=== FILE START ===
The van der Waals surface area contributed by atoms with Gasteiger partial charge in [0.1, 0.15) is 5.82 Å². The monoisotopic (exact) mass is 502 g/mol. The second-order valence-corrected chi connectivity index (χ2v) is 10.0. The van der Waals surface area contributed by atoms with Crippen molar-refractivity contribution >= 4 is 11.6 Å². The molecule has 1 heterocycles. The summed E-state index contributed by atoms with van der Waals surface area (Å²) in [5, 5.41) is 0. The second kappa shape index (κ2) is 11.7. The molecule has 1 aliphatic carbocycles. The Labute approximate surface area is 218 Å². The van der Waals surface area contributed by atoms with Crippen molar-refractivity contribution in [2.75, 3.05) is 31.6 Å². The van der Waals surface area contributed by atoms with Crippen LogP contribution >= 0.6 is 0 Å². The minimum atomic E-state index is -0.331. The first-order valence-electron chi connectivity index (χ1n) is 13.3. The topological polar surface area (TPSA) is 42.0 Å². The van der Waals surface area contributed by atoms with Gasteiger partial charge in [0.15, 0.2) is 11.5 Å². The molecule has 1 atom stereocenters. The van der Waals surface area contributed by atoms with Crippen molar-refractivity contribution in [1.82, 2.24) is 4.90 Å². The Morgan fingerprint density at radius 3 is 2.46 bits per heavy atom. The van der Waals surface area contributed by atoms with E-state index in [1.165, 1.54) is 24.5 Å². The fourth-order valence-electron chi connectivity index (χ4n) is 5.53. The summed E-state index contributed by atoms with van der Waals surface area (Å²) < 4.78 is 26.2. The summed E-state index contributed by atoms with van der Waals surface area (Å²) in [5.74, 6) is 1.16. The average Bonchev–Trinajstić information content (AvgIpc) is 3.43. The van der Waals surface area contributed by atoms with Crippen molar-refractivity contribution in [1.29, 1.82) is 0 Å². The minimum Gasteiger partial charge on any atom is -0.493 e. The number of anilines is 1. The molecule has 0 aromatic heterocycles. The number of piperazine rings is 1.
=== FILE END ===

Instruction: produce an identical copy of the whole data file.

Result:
The van der Waals surface area contributed by atoms with Gasteiger partial charge in [0.1, 0.15) is 5.82 Å². The monoisotopic (exact) mass is 502 g/mol. The second-order valence-corrected chi connectivity index (χ2v) is 10.0. The van der Waals surface area contributed by atoms with Crippen molar-refractivity contribution >= 4 is 11.6 Å². The molecule has 1 heterocycles. The summed E-state index contributed by atoms with van der Waals surface area (Å²) in [5, 5.41) is 0. The second kappa shape index (κ2) is 11.7. The molecule has 1 aliphatic carbocycles. The Labute approximate surface area is 218 Å². The van der Waals surface area contributed by atoms with Crippen molar-refractivity contribution in [2.75, 3.05) is 31.6 Å². The van der Waals surface area contributed by atoms with Crippen LogP contribution >= 0.6 is 0 Å². The minimum atomic E-state index is -0.331. The first-order valence-electron chi connectivity index (χ1n) is 13.3. The topological polar surface area (TPSA) is 42.0 Å². The van der Waals surface area contributed by atoms with Gasteiger partial charge in [0.15, 0.2) is 11.5 Å². The molecule has 1 atom stereocenters. The van der Waals surface area contributed by atoms with Crippen molar-refractivity contribution in [1.82, 2.24) is 4.90 Å². The Morgan fingerprint density at radius 3 is 2.46 bits per heavy atom. The van der Waals surface area contributed by atoms with E-state index in [1.165, 1.54) is 24.5 Å². The fourth-order valence-electron chi connectivity index (χ4n) is 5.53. The summed E-state index contributed by atoms with van der Waals surface area (Å²) < 4.78 is 26.2. The summed E-state index contributed by atoms with van der Waals surface area (Å²) in [5.74, 6) is 1.16. The average Bonchev–Trinajstić information content (AvgIpc) is 3.43. The van der Waals surface area contributed by atoms with Crippen molar-refractivity contribution in [1.29, 1.82) is 0 Å². The minimum Gasteiger partial charge on any atom is -0.493 e. The number of anilines is 1. The molecule has 0 aromatic heterocycles. The number of piperazine rings is 1.